Many of the methods in lodash are in line with the concepts of functional programming such as conforming to rules that are constant with the concept of a pure function. That is a function in which the same result is returned for the same set of arguments that are given when the function is called.
It is true that many of the functions in lodash are from underscore the older library from which lodash was forked. At first it was stated that lodash would work as a drop in replacement for underscore, but with late versions of lodash that is no longer the case as there are many differences when it comes to the public APIS of these two projects.
Still there are the redeeming qualities of lodash that still remain to this day, and as such it still is very much in use, even with new projects. For example the lodash forEach method will work with objects in general rather than just arrays, and if the method that is passed to it returns false it will stop the loop. The idea that lodash helps to function as a safety net of sorts still remains true to this day to some extent, and it is still nice to abstract things away into a single framework or sorts. In addition even if you choose to not use lodash in new projects it is still a project that is worth studying because of the way that it is designed.
So in this post I will be just writing about lodash in general, and many of these topics that come to mind, this post will also serve as a sort of main index for all other lodash content on this site.
So then this is one major talking point about lodash beyond just that of the safety net idea that many developers thing that lodash is all about. The fact of the matter is that the safety net aspect is just one aspect of lodash, there are many others beyond just that. Do not get me wrong there are a lot of good reasons to decide not to use lodash, but it is a good idea to be aware of what the full picture is with lodash in the sense that it is a bot more than just simply a safety net.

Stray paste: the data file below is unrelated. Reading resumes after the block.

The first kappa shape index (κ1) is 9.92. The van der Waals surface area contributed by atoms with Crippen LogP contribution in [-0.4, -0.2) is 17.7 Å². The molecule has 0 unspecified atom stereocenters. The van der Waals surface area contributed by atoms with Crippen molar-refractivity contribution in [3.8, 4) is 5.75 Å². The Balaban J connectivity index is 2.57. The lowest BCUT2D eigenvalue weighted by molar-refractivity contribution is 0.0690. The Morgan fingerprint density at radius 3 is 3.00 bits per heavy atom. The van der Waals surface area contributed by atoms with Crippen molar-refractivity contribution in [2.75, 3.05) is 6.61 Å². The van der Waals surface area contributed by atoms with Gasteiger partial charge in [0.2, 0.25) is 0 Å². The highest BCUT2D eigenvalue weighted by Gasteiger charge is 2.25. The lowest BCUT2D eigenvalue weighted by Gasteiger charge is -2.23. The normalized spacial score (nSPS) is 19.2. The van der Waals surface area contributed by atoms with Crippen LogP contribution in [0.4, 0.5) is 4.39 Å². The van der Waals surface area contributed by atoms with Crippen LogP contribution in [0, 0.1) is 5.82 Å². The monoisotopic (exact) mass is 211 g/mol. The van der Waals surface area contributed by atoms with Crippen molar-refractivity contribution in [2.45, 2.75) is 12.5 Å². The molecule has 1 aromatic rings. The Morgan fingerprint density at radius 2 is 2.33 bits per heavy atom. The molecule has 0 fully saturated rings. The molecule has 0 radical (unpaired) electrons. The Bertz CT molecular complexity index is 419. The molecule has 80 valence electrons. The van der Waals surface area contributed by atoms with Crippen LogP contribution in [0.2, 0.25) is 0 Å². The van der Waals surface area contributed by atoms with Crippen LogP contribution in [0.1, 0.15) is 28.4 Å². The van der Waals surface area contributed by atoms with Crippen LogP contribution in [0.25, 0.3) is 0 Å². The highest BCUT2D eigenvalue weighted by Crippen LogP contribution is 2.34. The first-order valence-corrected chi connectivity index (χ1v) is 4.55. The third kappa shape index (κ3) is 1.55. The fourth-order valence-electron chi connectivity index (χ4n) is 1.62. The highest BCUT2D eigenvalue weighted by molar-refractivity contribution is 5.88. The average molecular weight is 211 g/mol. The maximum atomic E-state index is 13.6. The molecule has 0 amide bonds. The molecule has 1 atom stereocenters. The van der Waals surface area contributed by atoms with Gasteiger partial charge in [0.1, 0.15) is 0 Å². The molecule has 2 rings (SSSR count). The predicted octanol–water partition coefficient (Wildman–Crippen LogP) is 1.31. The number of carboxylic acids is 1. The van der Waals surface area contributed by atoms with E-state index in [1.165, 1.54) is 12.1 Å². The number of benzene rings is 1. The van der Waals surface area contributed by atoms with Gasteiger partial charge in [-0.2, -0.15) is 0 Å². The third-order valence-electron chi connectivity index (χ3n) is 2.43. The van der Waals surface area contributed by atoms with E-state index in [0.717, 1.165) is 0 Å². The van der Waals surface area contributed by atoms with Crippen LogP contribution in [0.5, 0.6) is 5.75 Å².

First off there are many methods in lodash in which there is no native counterpart, and as such having them there at the ready helps save me the economy of time that I would spend writing my own solution. There are a lot of methods that come to mind when it comes to this, maybe the best one that I can think of off the bat would be the lodash chunk method. This chunk method will break an array of one dimension into an array of arrays. There is also the lodash flatten method that will do an inversion of this, but there is a native array flat method for this.
Second there are many lodash methods like _.map, and _.forEach that are collection methods rather than Array methods. Which means that they will work just fine with a wider range of objects that are objects with a collection of key value pairs in general. Also the _.forEach method in lodash behaves a little differently allowing me to return a boolean value to break out of the forEach loop, so there is often additional functionality added that does sometimes bring a little more to the table compared to what the native method alone will do.
The thing here is that regardless if I am dealing with an array that has numbered property keys and values, or just an object with names keys and values, in either case I am dealing with something that is a collection of sorts. So there is a desire to have robust collection methods that will work just fine with any kind of object that is treated as a collection.
This post like many others on my site here is a work in progress, as time progresses I will likely update this post several times. If you can think of anything that I should add please let me know in the comments. In any case thank you for reading.